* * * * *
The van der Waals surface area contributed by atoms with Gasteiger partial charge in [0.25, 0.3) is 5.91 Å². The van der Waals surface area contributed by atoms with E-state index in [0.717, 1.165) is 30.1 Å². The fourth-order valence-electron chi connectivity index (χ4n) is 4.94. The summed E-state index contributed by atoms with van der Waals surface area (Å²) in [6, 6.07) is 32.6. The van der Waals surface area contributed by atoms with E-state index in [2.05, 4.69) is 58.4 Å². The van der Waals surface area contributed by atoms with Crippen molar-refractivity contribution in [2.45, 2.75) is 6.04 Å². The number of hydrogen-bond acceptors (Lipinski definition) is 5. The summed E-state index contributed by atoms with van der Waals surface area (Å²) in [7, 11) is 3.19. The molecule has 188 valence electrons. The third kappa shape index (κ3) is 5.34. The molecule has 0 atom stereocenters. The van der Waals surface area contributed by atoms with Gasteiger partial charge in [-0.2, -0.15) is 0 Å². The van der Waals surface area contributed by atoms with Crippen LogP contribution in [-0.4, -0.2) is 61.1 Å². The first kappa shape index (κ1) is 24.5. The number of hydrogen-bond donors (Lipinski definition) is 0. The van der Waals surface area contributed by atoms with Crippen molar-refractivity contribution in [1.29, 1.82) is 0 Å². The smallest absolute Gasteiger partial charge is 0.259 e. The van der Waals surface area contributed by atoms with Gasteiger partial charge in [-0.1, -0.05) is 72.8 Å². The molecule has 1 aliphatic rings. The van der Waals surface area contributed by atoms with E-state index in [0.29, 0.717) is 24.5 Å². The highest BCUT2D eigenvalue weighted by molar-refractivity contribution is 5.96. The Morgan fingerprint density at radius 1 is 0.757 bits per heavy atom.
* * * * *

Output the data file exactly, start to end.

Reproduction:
The van der Waals surface area contributed by atoms with Gasteiger partial charge in [0.25, 0.3) is 5.91 Å². The van der Waals surface area contributed by atoms with E-state index in [0.717, 1.165) is 30.1 Å². The fourth-order valence-electron chi connectivity index (χ4n) is 4.94. The summed E-state index contributed by atoms with van der Waals surface area (Å²) in [6, 6.07) is 32.6. The van der Waals surface area contributed by atoms with E-state index in [2.05, 4.69) is 58.4 Å². The van der Waals surface area contributed by atoms with Crippen molar-refractivity contribution in [2.45, 2.75) is 6.04 Å². The number of hydrogen-bond acceptors (Lipinski definition) is 5. The summed E-state index contributed by atoms with van der Waals surface area (Å²) in [7, 11) is 3.19. The molecule has 188 valence electrons. The third kappa shape index (κ3) is 5.34. The molecule has 0 atom stereocenters. The van der Waals surface area contributed by atoms with Gasteiger partial charge in [-0.2, -0.15) is 0 Å². The van der Waals surface area contributed by atoms with Crippen LogP contribution in [-0.4, -0.2) is 61.1 Å². The first kappa shape index (κ1) is 24.5. The number of hydrogen-bond donors (Lipinski definition) is 0. The van der Waals surface area contributed by atoms with Crippen molar-refractivity contribution in [1.29, 1.82) is 0 Å². The smallest absolute Gasteiger partial charge is 0.259 e. The van der Waals surface area contributed by atoms with Gasteiger partial charge in [-0.1, -0.05) is 72.8 Å². The molecule has 1 aliphatic rings. The van der Waals surface area contributed by atoms with E-state index in [0.29, 0.717) is 24.5 Å². The highest BCUT2D eigenvalue weighted by molar-refractivity contribution is 5.96. The Morgan fingerprint density at radius 1 is 0.757 bits per heavy atom.